Norovirus Proposal Nets Top Research Funding
By Marcia Wood
October 22, 2007
Figuring out how to prevent
norovirus from clinging to fresh fruits and vegetables ranked as the
top-scoring research proposal in the annual Agricultural Research Service (ARS) Postdoctoral Research Associate
Norovirus causes an estimated 23 million cases of gastrointestinal disease
in the United States each year. Some of these outbreaks have been associated
with fresh produce, according to ARS research microbiologist
Tian. His norovirus research proposal topped more than 300 other entries
submitted by ARS scientists nationwide in the annual competition for special
In all, 50 scientists in ARSthe U.S.
Department of Agriculture's chief scientific research agencywill each
receive $100,000 to fund two years of research by a postdoctoral associate
they'll recruit and mentor. As the author of the top-ranked proposal, Tian will
receive an additional $20,000.
This program gives promising post-docs an opportunity to work alongside
high-achieving scientists who are tackling top-priority projects of national
Tian will be honored at ARS' annual awards ceremony in Washington, D.C., in
February 2008. He will receive a plaque naming him winner of the T. W.
Edminster Award, given to the researcher who submits the highest-rated research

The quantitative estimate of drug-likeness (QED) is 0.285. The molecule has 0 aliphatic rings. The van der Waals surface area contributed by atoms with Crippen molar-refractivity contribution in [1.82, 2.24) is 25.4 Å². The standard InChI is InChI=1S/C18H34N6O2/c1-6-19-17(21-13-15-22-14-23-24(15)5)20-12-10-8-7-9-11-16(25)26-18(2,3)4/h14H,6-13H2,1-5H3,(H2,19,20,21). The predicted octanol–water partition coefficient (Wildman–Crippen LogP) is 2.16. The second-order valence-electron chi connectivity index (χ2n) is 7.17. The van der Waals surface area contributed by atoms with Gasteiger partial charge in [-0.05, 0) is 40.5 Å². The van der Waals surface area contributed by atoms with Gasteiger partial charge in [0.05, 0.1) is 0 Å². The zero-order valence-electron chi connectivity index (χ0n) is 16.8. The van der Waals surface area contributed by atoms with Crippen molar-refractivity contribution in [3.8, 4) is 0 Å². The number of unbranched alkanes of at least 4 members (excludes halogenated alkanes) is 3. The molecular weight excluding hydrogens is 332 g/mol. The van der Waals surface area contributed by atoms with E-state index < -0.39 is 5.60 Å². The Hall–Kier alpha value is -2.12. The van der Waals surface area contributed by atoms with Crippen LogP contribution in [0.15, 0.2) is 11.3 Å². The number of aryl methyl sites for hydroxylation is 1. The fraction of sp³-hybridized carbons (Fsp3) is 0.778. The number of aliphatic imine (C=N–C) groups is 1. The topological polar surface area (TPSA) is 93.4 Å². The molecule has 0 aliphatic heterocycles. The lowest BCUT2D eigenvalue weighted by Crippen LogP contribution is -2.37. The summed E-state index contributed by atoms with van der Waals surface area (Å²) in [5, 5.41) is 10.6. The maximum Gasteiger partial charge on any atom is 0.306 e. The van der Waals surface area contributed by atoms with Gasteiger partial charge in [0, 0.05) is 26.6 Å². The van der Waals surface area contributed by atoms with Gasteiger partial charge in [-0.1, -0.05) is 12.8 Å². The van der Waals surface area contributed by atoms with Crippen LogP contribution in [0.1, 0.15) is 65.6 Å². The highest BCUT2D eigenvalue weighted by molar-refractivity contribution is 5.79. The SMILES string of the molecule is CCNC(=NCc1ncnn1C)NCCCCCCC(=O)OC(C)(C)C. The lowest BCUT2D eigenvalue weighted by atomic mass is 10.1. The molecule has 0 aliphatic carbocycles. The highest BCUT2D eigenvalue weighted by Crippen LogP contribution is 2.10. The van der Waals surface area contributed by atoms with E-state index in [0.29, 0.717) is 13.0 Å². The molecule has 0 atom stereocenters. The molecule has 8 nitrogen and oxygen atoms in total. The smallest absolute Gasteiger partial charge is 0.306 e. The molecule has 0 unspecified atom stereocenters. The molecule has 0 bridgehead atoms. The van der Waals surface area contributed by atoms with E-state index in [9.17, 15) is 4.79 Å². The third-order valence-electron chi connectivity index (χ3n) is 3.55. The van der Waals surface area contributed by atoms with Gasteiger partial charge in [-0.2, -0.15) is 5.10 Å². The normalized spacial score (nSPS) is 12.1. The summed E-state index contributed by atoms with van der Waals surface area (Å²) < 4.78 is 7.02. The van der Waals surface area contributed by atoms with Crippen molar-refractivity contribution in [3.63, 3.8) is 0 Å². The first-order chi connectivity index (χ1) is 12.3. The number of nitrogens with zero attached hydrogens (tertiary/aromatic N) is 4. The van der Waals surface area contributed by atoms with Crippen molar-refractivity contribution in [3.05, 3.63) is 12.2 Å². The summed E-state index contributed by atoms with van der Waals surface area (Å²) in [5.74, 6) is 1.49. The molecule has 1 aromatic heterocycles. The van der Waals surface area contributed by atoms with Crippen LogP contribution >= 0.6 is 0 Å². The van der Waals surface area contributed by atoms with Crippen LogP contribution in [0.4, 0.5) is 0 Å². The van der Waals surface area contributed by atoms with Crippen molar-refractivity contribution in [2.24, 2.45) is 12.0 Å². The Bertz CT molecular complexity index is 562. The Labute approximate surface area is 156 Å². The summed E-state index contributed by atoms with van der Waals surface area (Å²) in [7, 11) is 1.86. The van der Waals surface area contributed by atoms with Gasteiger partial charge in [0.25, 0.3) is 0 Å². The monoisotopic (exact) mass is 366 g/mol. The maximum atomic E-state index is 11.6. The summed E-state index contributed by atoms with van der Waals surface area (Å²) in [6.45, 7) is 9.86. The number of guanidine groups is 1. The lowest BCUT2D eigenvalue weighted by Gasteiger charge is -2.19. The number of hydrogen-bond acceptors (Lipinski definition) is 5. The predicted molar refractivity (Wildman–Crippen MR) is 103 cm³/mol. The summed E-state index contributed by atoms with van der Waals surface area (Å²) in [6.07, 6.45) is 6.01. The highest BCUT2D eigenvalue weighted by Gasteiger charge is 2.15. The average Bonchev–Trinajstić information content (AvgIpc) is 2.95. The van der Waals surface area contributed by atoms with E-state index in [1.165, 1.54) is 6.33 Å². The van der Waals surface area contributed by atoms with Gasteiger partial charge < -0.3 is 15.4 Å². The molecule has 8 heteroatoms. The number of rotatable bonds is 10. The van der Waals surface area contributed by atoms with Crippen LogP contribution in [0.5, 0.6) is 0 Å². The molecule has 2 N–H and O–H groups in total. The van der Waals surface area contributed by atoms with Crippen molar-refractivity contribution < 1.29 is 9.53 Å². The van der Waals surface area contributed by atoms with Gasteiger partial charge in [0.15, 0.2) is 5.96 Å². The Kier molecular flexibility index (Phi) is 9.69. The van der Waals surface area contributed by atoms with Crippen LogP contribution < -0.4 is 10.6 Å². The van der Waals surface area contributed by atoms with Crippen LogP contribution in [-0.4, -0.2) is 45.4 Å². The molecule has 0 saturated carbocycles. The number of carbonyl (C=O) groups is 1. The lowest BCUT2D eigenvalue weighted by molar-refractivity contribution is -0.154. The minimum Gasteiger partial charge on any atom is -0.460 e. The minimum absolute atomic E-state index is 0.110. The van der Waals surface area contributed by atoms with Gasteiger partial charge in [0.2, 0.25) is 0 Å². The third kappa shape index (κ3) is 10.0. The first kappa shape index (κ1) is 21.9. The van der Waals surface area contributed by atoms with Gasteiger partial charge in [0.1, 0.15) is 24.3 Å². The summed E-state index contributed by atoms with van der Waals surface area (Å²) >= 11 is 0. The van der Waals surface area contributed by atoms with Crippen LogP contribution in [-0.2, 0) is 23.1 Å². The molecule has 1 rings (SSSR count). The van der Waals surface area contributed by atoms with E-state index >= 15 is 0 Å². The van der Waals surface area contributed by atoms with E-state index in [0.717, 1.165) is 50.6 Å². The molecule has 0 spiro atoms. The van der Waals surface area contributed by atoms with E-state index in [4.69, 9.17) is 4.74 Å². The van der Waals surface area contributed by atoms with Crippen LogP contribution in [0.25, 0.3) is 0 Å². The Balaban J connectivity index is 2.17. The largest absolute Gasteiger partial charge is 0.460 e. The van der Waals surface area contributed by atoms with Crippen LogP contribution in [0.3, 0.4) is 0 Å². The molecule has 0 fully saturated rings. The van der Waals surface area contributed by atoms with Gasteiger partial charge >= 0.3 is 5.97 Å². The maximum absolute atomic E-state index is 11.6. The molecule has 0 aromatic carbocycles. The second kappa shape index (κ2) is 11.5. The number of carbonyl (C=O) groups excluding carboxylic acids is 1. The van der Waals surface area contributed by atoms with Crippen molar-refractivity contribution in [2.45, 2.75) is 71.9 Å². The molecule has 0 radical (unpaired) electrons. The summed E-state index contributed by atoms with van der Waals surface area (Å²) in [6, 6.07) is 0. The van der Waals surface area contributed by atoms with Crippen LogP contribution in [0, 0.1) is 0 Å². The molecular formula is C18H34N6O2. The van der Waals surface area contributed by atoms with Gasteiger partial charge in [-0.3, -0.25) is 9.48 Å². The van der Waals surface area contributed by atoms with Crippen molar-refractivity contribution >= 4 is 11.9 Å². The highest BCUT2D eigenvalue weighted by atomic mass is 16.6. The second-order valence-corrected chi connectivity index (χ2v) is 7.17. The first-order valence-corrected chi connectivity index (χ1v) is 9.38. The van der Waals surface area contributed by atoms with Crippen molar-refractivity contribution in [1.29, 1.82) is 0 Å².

proposal. The award is named after its founder, Talcott W. Edminster, a former
Tian is in the agency's
Safety and Microbiology Research Unit, part of the
Western Regional Research Center in Albany, Calif. Other winners of the
post-doc funding are based in labs in more than two dozen other states.
The studies being planned will span an impressive array of subjects and
scientific disciplines. For example, the investigations will address the role
of healthful fats in combating obesity; new options for protecting chickens,
cows and other farm animals from diseases; and innovative ways to reduce the
dust that's stirred up when stems, leaves and other plant leftovers are
harvested for biofuels, instead of being left on the ground.
Other experiments will seek high-tech options to more quickly and accurately
separate undamaged wheat or corn kernels from ones that insects or fungi have